Just wanted to mention the need to make sure your tractor is fully and safely supported when working under it if it is jacked up/wheels off,etc. ( this goes for anything you're working on but I'll keep it to tractors). Recently, when I had to jack up my Craftsman GT6000 high enough to get the steering shaft out the bottom, I was reminded of this in a way that literally will leave a lasting impression on you. I thought it was supported in a decent way. Had the front tires on the flat of my car ramps and the back was supported by two heavy duty jack stands that I actually welded to the tractor frame. Where I went wrong was with not making sure it was totally immobilized not only from downward movement, but fore and aft as well. Fortunately, there was something in my gut that kept making me leary of it all so I proceeded with caution and stayed extremely vigilant when I got under it to put the steering shaft back in. I kept watching the tractor for any signs of movement, just in case. Sure enough, I pushed hard enough in the wrong direction and caught it starting to drift forward and scrambled out from under it as fast as I could move. I made it out with only a few cuts and bruises, mostly due to the stuff I had put in place to hold it up acting as a partial support and also slowing its movement. Now I have been working under stuff all my life and am very careful when supporting vehicles I am getting under. In fact, I spend a lot of time under forklifts every day I am at work. The reason I mention this is that even a careful, experienced person like myself is capable of getting it wrong if you miss a critical point in the act of planning your supporting points and structures. My nearly thirty years of experience in doing similar things, did not fully prepare me for the nuances of supporting a garden tractor properly.
during my "debrief" of the situation I came to realize a few key differences.
1), Garden tractors have few places to place supports that aren't in your way when working.
2) GT's are heavy enough to hurt or possibly kill you, but some are light enough that they do not impose enough down force on supports like jack stands, etc. to where you can't move them by your brute force when pushing or pulling on things. To the contrary, you can and will be able to knock them off the jack stands if enough force is applied.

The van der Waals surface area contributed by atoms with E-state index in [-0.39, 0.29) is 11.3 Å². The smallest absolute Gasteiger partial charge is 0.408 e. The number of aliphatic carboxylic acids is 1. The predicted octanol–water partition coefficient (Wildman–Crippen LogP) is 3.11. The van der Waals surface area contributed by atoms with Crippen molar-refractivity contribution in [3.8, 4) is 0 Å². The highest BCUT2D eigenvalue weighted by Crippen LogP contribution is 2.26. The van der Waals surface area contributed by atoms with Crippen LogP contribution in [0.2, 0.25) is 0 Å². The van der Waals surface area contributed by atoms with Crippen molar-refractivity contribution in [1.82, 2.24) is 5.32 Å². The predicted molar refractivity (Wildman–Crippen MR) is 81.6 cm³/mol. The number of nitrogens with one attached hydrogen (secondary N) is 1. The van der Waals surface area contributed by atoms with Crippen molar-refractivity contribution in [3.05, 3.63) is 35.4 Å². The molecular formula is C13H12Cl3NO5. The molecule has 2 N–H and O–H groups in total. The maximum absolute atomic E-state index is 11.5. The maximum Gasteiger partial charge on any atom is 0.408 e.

3) If you have one end of the tractor supported by resting on its wheels, make sure the wheels cannot role in either direction, no matter what is pushed or pulled.
What happened in my case was this. I did not put the tires in an immoveable state, relied only on the well of the flat of my car ramp under the front tires. Two, the weld I made when welding the jack stands to the tractor frame were not great, due to the maximum capacity of my welder being exceeded. The weld joint at the frame was good with decent penetration, but the top of the jack stand was so thick and flat that there was little penetration at all, causing both of those joints to break when the force of the tractor tipped the stands forward as it started to role forward down the ramps, tilting the stands and placing a stressor on the weld joints they were never intended to support.
My fix to the problem was to construct two heavy duty front tire cradles made out of 2x4's and to place an 8' 4x4PT timber across the two jack stands, at the rear, placed approx 6' apart, and bolting the tractor trailer hitch hole to the 4x4 with a 1/4x3" lag bolt and then using a ratchet strap to cinch the tractor and jack stands together so the entire rear support structure was inseparable under any foreseeable force being applied in any direction. This set up gave me all the lift height and stability I needed and greatly improved my safety and peice of mind. It would have taken an Earth quake to knock this thing down at this point. That is how I plan to approach all such things in the future.
Edited by backyardtinker, August 10, 2015 - 09:41 PM.